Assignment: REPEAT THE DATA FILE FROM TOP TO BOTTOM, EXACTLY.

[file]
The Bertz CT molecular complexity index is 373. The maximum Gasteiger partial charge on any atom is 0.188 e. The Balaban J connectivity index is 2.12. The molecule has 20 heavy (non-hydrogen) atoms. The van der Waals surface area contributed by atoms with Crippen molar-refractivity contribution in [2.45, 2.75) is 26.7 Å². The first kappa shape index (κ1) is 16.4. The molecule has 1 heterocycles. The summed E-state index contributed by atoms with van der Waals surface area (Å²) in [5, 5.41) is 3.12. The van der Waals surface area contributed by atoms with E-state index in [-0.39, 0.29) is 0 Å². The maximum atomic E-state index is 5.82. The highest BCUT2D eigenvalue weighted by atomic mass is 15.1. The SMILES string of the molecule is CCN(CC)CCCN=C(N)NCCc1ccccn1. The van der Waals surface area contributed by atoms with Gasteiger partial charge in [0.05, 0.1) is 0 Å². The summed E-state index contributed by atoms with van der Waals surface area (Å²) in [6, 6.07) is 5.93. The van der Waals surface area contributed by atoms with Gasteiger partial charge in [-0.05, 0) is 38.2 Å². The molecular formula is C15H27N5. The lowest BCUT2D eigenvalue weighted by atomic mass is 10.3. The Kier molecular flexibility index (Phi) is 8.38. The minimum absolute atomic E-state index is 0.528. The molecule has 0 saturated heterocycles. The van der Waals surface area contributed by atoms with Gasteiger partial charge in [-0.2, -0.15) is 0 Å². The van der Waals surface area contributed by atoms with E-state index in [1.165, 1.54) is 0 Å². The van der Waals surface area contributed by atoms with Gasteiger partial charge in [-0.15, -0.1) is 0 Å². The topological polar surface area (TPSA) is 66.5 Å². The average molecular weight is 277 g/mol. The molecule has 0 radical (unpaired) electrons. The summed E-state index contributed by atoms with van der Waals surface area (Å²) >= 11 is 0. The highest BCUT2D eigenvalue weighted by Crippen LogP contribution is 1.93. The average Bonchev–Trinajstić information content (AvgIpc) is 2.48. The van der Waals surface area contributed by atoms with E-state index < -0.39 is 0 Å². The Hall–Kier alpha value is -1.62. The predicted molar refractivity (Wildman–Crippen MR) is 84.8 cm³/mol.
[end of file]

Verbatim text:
The Bertz CT molecular complexity index is 373. The maximum Gasteiger partial charge on any atom is 0.188 e. The Balaban J connectivity index is 2.12. The molecule has 20 heavy (non-hydrogen) atoms. The van der Waals surface area contributed by atoms with Crippen molar-refractivity contribution in [2.45, 2.75) is 26.7 Å². The first kappa shape index (κ1) is 16.4. The molecule has 1 heterocycles. The summed E-state index contributed by atoms with van der Waals surface area (Å²) in [5, 5.41) is 3.12. The van der Waals surface area contributed by atoms with E-state index in [-0.39, 0.29) is 0 Å². The maximum atomic E-state index is 5.82. The highest BCUT2D eigenvalue weighted by atomic mass is 15.1. The SMILES string of the molecule is CCN(CC)CCCN=C(N)NCCc1ccccn1. The van der Waals surface area contributed by atoms with Gasteiger partial charge in [0.05, 0.1) is 0 Å². The summed E-state index contributed by atoms with van der Waals surface area (Å²) in [6, 6.07) is 5.93. The van der Waals surface area contributed by atoms with Gasteiger partial charge in [-0.05, 0) is 38.2 Å². The molecular formula is C15H27N5. The lowest BCUT2D eigenvalue weighted by atomic mass is 10.3. The Kier molecular flexibility index (Phi) is 8.38. The minimum absolute atomic E-state index is 0.528. The molecule has 0 saturated heterocycles. The van der Waals surface area contributed by atoms with Gasteiger partial charge in [-0.2, -0.15) is 0 Å². The van der Waals surface area contributed by atoms with E-state index in [1.165, 1.54) is 0 Å². The van der Waals surface area contributed by atoms with Gasteiger partial charge in [-0.15, -0.1) is 0 Å². The topological polar surface area (TPSA) is 66.5 Å². The average molecular weight is 277 g/mol. The molecule has 0 radical (unpaired) electrons. The summed E-state index contributed by atoms with van der Waals surface area (Å²) >= 11 is 0. The highest BCUT2D eigenvalue weighted by Crippen LogP contribution is 1.93. The average Bonchev–Trinajstić information content (AvgIpc) is 2.48. The van der Waals surface area contributed by atoms with E-state index < -0.39 is 0 Å². The Hall–Kier alpha value is -1.62. The predicted molar refractivity (Wildman–Crippen MR) is 84.8 cm³/mol.